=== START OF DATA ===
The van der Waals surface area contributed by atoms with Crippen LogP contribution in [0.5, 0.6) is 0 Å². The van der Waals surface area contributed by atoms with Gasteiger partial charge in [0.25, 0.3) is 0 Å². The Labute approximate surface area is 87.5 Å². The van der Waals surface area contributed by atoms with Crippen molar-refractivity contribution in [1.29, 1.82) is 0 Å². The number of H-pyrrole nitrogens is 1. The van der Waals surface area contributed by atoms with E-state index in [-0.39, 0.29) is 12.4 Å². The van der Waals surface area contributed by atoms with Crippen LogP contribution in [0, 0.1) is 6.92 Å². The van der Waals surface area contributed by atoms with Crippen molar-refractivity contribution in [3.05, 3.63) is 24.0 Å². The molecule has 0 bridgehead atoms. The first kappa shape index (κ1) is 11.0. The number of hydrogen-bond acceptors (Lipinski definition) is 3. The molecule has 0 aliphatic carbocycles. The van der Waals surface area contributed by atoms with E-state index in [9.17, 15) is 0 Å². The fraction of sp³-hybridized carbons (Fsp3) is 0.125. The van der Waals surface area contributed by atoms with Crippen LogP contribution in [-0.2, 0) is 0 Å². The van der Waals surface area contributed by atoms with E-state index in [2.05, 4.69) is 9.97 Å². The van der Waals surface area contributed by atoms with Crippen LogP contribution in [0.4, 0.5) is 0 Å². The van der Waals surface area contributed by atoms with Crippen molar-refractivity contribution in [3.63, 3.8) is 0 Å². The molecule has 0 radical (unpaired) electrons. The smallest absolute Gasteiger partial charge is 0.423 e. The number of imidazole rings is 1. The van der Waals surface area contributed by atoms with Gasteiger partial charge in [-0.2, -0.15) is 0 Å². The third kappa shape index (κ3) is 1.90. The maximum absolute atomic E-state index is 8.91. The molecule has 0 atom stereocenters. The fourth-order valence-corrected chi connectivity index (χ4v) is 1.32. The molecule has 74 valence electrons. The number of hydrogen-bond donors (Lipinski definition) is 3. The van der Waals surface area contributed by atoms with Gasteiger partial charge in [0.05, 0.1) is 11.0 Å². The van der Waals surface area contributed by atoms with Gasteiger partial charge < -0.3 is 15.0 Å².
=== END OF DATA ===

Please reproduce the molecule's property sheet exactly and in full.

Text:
The van der Waals surface area contributed by atoms with Crippen LogP contribution in [0.5, 0.6) is 0 Å². The van der Waals surface area contributed by atoms with Gasteiger partial charge in [0.25, 0.3) is 0 Å². The Labute approximate surface area is 87.5 Å². The van der Waals surface area contributed by atoms with Crippen molar-refractivity contribution in [1.29, 1.82) is 0 Å². The number of H-pyrrole nitrogens is 1. The van der Waals surface area contributed by atoms with E-state index in [-0.39, 0.29) is 12.4 Å². The van der Waals surface area contributed by atoms with Crippen LogP contribution in [0, 0.1) is 6.92 Å². The van der Waals surface area contributed by atoms with Crippen molar-refractivity contribution in [3.05, 3.63) is 24.0 Å². The molecule has 0 bridgehead atoms. The first kappa shape index (κ1) is 11.0. The number of hydrogen-bond acceptors (Lipinski definition) is 3. The molecule has 0 aliphatic carbocycles. The van der Waals surface area contributed by atoms with E-state index in [9.17, 15) is 0 Å². The fraction of sp³-hybridized carbons (Fsp3) is 0.125. The van der Waals surface area contributed by atoms with Crippen LogP contribution in [-0.2, 0) is 0 Å². The van der Waals surface area contributed by atoms with E-state index in [2.05, 4.69) is 9.97 Å². The van der Waals surface area contributed by atoms with Crippen LogP contribution in [0.4, 0.5) is 0 Å². The van der Waals surface area contributed by atoms with Crippen molar-refractivity contribution in [3.63, 3.8) is 0 Å². The molecule has 0 radical (unpaired) electrons. The smallest absolute Gasteiger partial charge is 0.423 e. The number of imidazole rings is 1. The van der Waals surface area contributed by atoms with Gasteiger partial charge in [-0.2, -0.15) is 0 Å². The third kappa shape index (κ3) is 1.90. The maximum absolute atomic E-state index is 8.91. The molecule has 0 atom stereocenters. The fourth-order valence-corrected chi connectivity index (χ4v) is 1.32. The molecule has 74 valence electrons. The number of hydrogen-bond donors (Lipinski definition) is 3. The van der Waals surface area contributed by atoms with Gasteiger partial charge in [0.05, 0.1) is 11.0 Å². The van der Waals surface area contributed by atoms with Gasteiger partial charge < -0.3 is 15.0 Å².